Sunday, December 8, 2013

Hearing Aids Aren't Enough

Hearing Aids Aren’t Enough without Good Communication Habits

If you’ve taken the first step toward better hearing by investing in hearing aids, you deserve to be congratulated. But your satisfaction is not guaranteed by a simple purchase.  You have a responsibility to develop good communication habits designed to maximize the benefits you receive from wearing hearing aids.

To achieve the desired results, remember hearing is not passive.  To understand and communicate effectively, you must learn to be a good listener and to control your environment to help compensate for your hearing loss…even while wearing hearing aids. To maximize the benefit you receive from your hearing aids:

·       Commit to wearing your hearing aids! If you’ve ever worn contact lenses, you know it takes some time to get used to wearing them.  The same is true with hearing aids.  You must become accustomed to how they feel your ear and to hearing sounds you may not have heard for a very long time.  For example, if it’s been awhile since you’ve heard a bird sing or a clock ticking, you may initially find these sounds irritating. But give it some time.  Your brain will adjust to hearing these sounds and soon they will become normal. Do not stop wearing your hearing aids during this adjustment period.  Be patient and focus on the commitment you have made to your hearing health.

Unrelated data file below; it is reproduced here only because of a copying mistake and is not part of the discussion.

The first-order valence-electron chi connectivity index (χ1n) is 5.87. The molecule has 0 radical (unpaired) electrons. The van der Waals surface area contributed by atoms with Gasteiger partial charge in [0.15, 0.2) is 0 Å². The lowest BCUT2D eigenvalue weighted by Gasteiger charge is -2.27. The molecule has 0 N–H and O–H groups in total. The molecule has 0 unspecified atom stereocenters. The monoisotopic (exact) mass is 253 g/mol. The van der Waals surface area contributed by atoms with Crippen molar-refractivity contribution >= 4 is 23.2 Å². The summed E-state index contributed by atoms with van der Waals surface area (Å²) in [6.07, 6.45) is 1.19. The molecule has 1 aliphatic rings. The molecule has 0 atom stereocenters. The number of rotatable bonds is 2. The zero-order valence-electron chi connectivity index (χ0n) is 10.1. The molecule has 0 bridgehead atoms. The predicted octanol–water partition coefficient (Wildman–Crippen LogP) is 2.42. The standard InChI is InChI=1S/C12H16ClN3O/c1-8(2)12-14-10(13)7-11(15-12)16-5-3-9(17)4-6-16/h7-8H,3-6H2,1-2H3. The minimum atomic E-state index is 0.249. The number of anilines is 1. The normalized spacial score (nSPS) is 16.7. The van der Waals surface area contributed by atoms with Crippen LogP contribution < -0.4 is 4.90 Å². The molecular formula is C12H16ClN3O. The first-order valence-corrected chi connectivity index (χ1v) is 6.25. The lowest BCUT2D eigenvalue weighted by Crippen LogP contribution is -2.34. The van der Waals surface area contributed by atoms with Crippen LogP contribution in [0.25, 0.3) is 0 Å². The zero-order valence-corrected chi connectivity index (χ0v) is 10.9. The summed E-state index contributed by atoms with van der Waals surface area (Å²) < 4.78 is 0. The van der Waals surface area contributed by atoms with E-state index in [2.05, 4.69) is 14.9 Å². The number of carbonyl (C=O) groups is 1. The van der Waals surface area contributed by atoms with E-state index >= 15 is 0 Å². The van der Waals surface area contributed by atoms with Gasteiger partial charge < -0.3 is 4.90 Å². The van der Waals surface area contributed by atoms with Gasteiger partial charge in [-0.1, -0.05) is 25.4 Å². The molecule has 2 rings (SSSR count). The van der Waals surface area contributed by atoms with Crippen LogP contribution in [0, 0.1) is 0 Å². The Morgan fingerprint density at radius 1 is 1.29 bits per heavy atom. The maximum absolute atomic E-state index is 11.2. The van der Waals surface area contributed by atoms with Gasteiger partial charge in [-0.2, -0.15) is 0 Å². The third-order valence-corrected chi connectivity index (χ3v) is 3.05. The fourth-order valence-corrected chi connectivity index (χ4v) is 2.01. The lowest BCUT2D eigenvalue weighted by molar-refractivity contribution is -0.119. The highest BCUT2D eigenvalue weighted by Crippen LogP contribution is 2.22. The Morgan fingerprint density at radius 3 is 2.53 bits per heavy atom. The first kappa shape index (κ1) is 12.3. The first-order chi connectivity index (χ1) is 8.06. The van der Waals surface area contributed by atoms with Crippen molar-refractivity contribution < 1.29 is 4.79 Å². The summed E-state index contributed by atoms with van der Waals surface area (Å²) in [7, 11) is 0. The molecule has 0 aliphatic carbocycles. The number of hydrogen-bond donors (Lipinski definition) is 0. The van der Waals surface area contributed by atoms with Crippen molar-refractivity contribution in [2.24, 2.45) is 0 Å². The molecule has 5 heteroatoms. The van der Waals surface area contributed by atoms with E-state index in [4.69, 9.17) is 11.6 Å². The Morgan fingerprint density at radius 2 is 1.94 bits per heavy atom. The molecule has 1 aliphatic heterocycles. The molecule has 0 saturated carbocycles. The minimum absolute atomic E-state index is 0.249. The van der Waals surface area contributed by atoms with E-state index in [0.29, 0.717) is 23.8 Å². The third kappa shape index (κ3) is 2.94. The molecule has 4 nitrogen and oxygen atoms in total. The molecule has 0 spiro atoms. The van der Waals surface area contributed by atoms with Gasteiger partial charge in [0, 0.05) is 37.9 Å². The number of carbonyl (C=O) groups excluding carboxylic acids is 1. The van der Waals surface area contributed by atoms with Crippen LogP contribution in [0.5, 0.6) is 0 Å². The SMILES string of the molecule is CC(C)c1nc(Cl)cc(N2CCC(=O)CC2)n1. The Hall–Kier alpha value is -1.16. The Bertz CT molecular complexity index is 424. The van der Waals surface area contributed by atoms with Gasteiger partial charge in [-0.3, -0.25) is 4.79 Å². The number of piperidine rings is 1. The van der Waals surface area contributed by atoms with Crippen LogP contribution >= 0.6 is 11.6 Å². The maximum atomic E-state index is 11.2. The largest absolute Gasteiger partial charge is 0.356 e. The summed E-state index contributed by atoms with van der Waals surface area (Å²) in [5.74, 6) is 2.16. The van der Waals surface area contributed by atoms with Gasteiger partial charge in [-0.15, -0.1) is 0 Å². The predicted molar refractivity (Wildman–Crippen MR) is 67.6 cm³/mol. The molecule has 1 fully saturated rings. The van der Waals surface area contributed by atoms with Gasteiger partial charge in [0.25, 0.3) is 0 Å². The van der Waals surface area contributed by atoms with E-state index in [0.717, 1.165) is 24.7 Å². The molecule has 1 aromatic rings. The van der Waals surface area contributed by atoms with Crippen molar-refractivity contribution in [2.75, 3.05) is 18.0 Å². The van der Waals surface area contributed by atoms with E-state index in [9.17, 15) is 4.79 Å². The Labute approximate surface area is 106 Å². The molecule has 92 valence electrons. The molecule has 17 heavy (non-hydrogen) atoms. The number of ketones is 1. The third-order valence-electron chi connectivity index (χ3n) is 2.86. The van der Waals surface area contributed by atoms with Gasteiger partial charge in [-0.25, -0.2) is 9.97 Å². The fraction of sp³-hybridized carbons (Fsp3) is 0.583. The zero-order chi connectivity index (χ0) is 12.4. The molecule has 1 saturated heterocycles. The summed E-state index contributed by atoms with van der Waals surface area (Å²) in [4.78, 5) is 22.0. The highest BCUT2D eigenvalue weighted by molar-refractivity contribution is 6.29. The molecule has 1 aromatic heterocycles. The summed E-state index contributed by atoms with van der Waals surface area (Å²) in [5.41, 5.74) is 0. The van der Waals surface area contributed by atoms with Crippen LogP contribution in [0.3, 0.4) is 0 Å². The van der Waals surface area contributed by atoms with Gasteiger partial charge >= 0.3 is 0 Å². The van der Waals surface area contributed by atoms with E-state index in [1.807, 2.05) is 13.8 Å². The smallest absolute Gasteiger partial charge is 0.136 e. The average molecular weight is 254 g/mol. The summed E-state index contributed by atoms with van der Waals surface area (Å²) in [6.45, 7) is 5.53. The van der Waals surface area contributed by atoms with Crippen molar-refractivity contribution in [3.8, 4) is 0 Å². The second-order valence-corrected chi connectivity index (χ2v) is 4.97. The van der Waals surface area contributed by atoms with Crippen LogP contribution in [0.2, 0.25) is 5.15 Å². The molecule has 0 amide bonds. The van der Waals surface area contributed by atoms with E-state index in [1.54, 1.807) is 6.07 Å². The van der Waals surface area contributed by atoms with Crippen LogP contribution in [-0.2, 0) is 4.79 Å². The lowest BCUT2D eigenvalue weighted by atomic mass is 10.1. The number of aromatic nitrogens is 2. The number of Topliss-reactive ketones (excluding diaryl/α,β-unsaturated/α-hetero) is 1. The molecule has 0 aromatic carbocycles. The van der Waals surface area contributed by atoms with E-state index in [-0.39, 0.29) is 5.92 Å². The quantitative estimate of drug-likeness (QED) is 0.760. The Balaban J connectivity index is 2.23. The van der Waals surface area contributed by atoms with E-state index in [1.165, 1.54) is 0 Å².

·       Show off your hearing aids. Don’t  hide them. It is your responsibility to inform those with whom you communicate that you have difficulty hearing and are wearing hearing aids. Become a partner with the person to whom you are speaking.  Give them guidance to allow you to communicate effectively. You must face the listener when you talk, tell him or her to speak louder or move the conversation to another room if the environment is too noisy.

·       Control your environment.  If you know you are going to be in a situation where background noise will interfere with your ability to communicate effectively, formulate a plan to minimize it.  For example, arrive at a restaurant early so you can choose seating away from the source of background noise.  Prepare in advance by looking online for restaurants that post their menus. By familiarizing yourself with the menu ahead of time, you will eliminate your need to ask the waiter or waitress to repeat menu choices.

·       Make eye contact.  You will discover communication improves when you can evaluate and interpret body language and facial expressions.

·       Practice your listening skills.  You can do this by listening to the radio or an audio book. There is even an auditory rehabilitative software program you can buy for your computer that will allow you to practice listening in background noise.

·       Be patient and “keep your eyes on the prize.” In time, listening with hearing aids will become second nature and you will be rewarded with the joy of hearing all the sounds of life.

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